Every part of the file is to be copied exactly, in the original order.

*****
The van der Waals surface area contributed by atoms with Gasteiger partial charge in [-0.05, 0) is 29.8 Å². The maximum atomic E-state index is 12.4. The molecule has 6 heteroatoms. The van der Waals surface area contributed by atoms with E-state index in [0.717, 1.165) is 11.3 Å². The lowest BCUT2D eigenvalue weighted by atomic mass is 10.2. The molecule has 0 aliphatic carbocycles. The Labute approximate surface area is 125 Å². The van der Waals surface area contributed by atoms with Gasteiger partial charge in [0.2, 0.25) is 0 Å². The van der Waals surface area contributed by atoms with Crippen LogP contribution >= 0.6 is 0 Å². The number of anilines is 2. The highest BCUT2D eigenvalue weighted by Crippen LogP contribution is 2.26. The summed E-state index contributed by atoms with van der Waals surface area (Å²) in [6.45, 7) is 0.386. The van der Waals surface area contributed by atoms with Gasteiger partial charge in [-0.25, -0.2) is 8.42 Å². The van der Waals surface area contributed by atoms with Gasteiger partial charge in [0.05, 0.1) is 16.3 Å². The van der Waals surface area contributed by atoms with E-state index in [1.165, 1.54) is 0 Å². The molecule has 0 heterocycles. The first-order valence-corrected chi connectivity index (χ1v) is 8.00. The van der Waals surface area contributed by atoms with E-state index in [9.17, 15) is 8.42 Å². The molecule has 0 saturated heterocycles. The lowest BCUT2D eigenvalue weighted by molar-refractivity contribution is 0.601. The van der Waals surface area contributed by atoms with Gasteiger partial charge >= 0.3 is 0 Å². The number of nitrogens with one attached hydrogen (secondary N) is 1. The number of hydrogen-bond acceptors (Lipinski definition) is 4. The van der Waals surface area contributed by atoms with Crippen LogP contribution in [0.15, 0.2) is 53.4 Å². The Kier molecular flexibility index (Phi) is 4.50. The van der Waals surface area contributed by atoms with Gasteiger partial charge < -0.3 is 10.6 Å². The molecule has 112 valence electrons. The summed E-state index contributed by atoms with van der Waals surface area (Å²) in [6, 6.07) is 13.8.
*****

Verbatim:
The van der Waals surface area contributed by atoms with Gasteiger partial charge in [-0.05, 0) is 29.8 Å². The maximum atomic E-state index is 12.4. The molecule has 6 heteroatoms. The van der Waals surface area contributed by atoms with E-state index in [0.717, 1.165) is 11.3 Å². The lowest BCUT2D eigenvalue weighted by atomic mass is 10.2. The molecule has 0 aliphatic carbocycles. The Labute approximate surface area is 125 Å². The van der Waals surface area contributed by atoms with Gasteiger partial charge in [0.2, 0.25) is 0 Å². The van der Waals surface area contributed by atoms with Crippen LogP contribution >= 0.6 is 0 Å². The number of anilines is 2. The highest BCUT2D eigenvalue weighted by Crippen LogP contribution is 2.26. The summed E-state index contributed by atoms with van der Waals surface area (Å²) in [6.45, 7) is 0.386. The van der Waals surface area contributed by atoms with Gasteiger partial charge in [-0.25, -0.2) is 8.42 Å². The van der Waals surface area contributed by atoms with Gasteiger partial charge in [0.05, 0.1) is 16.3 Å². The van der Waals surface area contributed by atoms with E-state index in [1.165, 1.54) is 0 Å². The molecule has 0 heterocycles. The first-order valence-corrected chi connectivity index (χ1v) is 8.00. The van der Waals surface area contributed by atoms with E-state index in [9.17, 15) is 8.42 Å². The molecule has 0 saturated heterocycles. The lowest BCUT2D eigenvalue weighted by molar-refractivity contribution is 0.601. The van der Waals surface area contributed by atoms with Gasteiger partial charge >= 0.3 is 0 Å². The number of nitrogens with one attached hydrogen (secondary N) is 1. The number of hydrogen-bond acceptors (Lipinski definition) is 4. The van der Waals surface area contributed by atoms with Crippen LogP contribution in [0.15, 0.2) is 53.4 Å². The Kier molecular flexibility index (Phi) is 4.50. The van der Waals surface area contributed by atoms with Gasteiger partial charge < -0.3 is 10.6 Å². The molecule has 112 valence electrons. The summed E-state index contributed by atoms with van der Waals surface area (Å²) in [6, 6.07) is 13.8.